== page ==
—MARF, or the Alternative Fixed Income Market—Mercado Alternativo de Renta Fija in Spanish—was founded in 2013 as a bond market for SMEs. Its listed instruments hit €2.4 billion last year, up 48% from 2016. There’s also an alternative stock market, the Mercado Alternative Bursatil (MAB), which has 42 listed companies, created in 2009. They might be for SMEs, but they’re for the upper end: the average bond issue on MARF is €20 million, while the minimum free float on MAB is €2 million.
—Platforms range from matching sites to crowdfunding and online auctions and marketplaces. They may be peer to peer (P2P), peer to business (P2B), or investor to business (B2B). They may be attractive to startups that are too new to qualify for bank loans. However, borrowers aren’t always vetted well, making them risky for investors.
—Government programs are available, especially for innovative companies. ENISA is the Spanish public innovation company, which finances early-stage start-ups, to help them get going until venture capital becomes interested. The Centro de Desarrollo Tecnológico Industrial (CDTI) funds research and development and innovation by business, again, to attract venture capital.
—Venture capital is young but developing quickly. Barcelona and Madrid are establishing themselves as high-tech centers. Last year, 11 investments passed €100 million in equity in Spain, with total investment volume of €4.9 billion. In Portugal, venture capital deals rose six-fold in 2016 from a year earlier. (words 1,024)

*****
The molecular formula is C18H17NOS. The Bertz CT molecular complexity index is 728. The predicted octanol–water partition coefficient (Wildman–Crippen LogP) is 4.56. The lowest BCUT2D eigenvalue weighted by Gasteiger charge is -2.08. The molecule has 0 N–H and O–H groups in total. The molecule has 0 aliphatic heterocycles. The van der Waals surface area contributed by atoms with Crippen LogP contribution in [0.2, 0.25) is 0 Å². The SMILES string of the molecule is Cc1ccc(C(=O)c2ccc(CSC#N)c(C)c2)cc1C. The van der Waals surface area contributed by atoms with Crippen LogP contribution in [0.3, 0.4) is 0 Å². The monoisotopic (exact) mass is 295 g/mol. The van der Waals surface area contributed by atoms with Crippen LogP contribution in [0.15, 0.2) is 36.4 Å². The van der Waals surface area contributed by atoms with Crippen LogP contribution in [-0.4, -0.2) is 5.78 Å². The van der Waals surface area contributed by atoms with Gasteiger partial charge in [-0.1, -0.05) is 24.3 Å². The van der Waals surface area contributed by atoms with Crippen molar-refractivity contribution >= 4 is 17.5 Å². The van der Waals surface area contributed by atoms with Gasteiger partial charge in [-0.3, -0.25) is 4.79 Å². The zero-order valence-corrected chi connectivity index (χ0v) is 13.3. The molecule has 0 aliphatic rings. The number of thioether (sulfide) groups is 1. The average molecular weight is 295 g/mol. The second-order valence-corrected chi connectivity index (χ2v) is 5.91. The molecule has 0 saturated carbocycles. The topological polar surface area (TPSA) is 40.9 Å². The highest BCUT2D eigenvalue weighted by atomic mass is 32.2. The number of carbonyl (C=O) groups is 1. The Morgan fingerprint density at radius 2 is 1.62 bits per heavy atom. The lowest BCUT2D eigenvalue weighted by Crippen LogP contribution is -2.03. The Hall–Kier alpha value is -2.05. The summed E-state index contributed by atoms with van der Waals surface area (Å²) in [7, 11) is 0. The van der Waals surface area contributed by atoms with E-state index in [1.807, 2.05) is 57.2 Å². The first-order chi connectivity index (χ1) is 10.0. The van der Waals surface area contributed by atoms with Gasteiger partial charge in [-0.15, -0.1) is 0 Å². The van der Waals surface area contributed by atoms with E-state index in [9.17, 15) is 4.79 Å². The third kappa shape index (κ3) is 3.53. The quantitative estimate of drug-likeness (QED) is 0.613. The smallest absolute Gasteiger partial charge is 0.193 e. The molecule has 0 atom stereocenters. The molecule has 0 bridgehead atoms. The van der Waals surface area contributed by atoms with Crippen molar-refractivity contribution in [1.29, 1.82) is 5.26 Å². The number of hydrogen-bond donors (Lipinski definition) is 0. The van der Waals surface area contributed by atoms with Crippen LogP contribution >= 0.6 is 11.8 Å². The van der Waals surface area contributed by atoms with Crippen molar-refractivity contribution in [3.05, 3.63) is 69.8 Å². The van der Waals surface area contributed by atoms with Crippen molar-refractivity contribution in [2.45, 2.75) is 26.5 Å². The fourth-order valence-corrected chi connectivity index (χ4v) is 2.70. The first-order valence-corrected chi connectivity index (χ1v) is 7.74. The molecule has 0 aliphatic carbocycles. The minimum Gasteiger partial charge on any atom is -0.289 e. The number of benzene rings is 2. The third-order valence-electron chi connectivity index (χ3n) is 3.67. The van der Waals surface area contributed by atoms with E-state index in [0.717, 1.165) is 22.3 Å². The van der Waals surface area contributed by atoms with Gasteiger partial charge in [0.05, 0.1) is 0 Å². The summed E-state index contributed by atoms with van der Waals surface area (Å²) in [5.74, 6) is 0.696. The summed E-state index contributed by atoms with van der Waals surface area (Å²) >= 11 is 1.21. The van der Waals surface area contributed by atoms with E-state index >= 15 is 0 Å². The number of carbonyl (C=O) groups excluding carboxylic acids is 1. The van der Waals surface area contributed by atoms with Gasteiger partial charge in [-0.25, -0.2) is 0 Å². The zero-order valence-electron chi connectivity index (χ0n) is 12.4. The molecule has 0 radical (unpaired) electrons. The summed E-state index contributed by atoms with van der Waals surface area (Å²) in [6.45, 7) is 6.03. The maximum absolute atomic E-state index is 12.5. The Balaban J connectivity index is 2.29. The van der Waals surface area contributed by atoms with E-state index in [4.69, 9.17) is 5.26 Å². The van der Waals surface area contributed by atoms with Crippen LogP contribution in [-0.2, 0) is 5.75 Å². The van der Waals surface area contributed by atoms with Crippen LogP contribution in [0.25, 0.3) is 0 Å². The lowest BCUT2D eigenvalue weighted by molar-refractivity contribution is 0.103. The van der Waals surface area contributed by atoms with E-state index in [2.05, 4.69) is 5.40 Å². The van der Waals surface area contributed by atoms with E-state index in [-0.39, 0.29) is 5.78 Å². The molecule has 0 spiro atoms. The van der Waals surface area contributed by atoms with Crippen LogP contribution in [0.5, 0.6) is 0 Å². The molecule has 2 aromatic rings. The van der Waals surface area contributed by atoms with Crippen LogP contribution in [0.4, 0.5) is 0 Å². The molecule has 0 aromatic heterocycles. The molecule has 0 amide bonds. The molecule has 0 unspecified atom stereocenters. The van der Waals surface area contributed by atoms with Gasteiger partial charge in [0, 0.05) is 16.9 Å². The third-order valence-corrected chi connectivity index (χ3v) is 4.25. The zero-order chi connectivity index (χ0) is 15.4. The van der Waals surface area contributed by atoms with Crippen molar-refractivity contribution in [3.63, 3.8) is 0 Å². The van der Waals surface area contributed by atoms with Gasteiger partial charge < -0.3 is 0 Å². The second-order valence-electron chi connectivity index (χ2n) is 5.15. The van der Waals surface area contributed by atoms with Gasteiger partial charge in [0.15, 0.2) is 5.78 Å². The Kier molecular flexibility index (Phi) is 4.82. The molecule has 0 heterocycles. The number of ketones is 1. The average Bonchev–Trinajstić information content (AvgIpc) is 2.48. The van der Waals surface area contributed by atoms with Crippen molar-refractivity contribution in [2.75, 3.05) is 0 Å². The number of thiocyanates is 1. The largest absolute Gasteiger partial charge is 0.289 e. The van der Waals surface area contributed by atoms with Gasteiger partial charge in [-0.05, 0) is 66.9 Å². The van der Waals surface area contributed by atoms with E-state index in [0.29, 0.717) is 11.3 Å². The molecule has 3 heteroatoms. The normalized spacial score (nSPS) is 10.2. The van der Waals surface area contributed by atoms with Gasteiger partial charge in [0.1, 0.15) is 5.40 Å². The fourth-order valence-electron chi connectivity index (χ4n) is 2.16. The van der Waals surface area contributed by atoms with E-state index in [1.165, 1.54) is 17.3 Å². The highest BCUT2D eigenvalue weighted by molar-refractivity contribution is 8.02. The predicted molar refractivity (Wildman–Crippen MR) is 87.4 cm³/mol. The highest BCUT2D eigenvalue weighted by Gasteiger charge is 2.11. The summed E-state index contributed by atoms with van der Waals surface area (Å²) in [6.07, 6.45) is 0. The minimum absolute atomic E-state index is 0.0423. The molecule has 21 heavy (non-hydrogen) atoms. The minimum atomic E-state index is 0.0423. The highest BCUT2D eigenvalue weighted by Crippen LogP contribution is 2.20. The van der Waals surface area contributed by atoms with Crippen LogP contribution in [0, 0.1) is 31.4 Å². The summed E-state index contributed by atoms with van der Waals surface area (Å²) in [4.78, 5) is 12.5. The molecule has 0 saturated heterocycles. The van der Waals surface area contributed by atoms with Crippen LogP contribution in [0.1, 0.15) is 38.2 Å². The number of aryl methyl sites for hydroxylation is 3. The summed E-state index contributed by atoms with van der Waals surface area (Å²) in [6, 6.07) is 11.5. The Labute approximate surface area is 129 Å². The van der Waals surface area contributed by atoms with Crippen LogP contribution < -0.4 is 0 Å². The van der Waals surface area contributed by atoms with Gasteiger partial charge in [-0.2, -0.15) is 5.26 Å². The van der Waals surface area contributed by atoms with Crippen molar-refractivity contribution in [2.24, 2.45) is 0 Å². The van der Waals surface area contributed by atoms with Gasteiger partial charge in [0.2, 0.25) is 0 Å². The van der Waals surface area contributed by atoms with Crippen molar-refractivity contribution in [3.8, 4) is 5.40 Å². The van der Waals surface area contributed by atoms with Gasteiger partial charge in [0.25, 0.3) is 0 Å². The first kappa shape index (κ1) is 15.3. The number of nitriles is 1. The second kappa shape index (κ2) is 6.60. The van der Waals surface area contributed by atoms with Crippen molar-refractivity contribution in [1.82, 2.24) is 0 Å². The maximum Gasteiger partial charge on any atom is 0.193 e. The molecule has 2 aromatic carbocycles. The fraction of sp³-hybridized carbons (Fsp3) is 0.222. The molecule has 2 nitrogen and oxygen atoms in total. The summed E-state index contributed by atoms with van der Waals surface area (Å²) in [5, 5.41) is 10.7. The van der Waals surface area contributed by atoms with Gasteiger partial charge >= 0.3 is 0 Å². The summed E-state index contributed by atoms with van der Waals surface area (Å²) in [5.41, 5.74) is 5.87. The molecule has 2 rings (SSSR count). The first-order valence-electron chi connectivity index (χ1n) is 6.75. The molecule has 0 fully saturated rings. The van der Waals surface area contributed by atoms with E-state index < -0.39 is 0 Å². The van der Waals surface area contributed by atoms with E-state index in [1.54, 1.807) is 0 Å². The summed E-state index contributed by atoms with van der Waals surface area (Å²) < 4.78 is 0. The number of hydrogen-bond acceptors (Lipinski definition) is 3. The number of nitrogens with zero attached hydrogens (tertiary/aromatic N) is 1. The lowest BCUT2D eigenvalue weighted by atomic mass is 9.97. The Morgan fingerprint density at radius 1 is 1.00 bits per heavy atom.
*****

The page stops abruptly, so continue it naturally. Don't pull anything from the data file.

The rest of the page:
Resources in Spain:
Spanish Federation of SMEs: http://www.cepyme.es
Official Credit Insitute (Instituto de Credito Oficial): https://www.ico.es/web/ico/home
National Innovation Company (Empresa Nacional de Innovación SA): http://www.enisa.es
National Association of Mutual Guarantee Associations (CESGAR): http://www.cesgar.es
Business Angels Network Madrid: https://www.madrimasd.org/emprendedores/ban-madrid
Resources in Portugal:
Portugal Global Trade and Investment Agency: http://www.portugalglobal.pt/EN/Pages/Index.aspx
Business Innovation Society: http://www.cotecportugal.pt/pt/
LUSA PME: http://www.lusapme.pt/home-2/
Business Institute: http://www.iafe.pt